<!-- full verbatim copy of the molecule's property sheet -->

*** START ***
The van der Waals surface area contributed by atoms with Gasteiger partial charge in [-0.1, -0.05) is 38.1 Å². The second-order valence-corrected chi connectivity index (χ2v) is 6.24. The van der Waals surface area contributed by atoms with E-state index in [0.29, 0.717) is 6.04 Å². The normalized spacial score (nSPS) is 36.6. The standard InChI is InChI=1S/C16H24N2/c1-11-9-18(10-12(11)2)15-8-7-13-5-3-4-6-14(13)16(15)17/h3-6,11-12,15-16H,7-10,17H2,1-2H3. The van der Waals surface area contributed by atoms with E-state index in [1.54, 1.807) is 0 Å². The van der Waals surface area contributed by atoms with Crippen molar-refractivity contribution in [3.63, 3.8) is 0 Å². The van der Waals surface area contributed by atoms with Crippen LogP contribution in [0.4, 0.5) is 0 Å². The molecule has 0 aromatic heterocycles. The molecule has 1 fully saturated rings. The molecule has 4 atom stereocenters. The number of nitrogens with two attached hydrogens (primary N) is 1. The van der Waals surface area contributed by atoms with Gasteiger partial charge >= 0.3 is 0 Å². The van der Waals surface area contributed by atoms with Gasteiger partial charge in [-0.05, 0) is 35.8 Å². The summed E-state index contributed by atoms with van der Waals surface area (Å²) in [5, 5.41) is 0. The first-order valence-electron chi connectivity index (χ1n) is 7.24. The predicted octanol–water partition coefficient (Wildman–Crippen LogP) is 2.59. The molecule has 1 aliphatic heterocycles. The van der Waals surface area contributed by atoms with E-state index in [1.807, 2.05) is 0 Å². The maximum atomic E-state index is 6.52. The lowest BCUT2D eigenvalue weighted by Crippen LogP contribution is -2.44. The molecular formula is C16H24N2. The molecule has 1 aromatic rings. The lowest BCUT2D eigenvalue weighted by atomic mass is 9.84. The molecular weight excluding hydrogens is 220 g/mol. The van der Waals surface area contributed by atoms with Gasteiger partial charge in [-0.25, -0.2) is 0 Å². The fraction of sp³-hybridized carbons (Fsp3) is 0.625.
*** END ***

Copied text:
The van der Waals surface area contributed by atoms with Gasteiger partial charge in [-0.1, -0.05) is 38.1 Å². The second-order valence-corrected chi connectivity index (χ2v) is 6.24. The van der Waals surface area contributed by atoms with E-state index in [0.29, 0.717) is 6.04 Å². The normalized spacial score (nSPS) is 36.6. The standard InChI is InChI=1S/C16H24N2/c1-11-9-18(10-12(11)2)15-8-7-13-5-3-4-6-14(13)16(15)17/h3-6,11-12,15-16H,7-10,17H2,1-2H3. The van der Waals surface area contributed by atoms with E-state index in [1.54, 1.807) is 0 Å². The van der Waals surface area contributed by atoms with Crippen molar-refractivity contribution in [3.63, 3.8) is 0 Å². The van der Waals surface area contributed by atoms with Crippen LogP contribution in [0.4, 0.5) is 0 Å². The molecule has 0 aromatic heterocycles. The molecule has 1 fully saturated rings. The molecule has 4 atom stereocenters. The number of nitrogens with two attached hydrogens (primary N) is 1. The van der Waals surface area contributed by atoms with Gasteiger partial charge >= 0.3 is 0 Å². The van der Waals surface area contributed by atoms with Gasteiger partial charge in [-0.05, 0) is 35.8 Å². The summed E-state index contributed by atoms with van der Waals surface area (Å²) in [5, 5.41) is 0. The first-order valence-electron chi connectivity index (χ1n) is 7.24. The predicted octanol–water partition coefficient (Wildman–Crippen LogP) is 2.59. The molecule has 1 aliphatic heterocycles. The van der Waals surface area contributed by atoms with E-state index in [1.807, 2.05) is 0 Å². The maximum atomic E-state index is 6.52. The lowest BCUT2D eigenvalue weighted by Crippen LogP contribution is -2.44. The molecular formula is C16H24N2. The molecule has 1 aromatic rings. The lowest BCUT2D eigenvalue weighted by atomic mass is 9.84. The molecular weight excluding hydrogens is 220 g/mol. The van der Waals surface area contributed by atoms with Gasteiger partial charge in [-0.25, -0.2) is 0 Å². The fraction of sp³-hybridized carbons (Fsp3) is 0.625.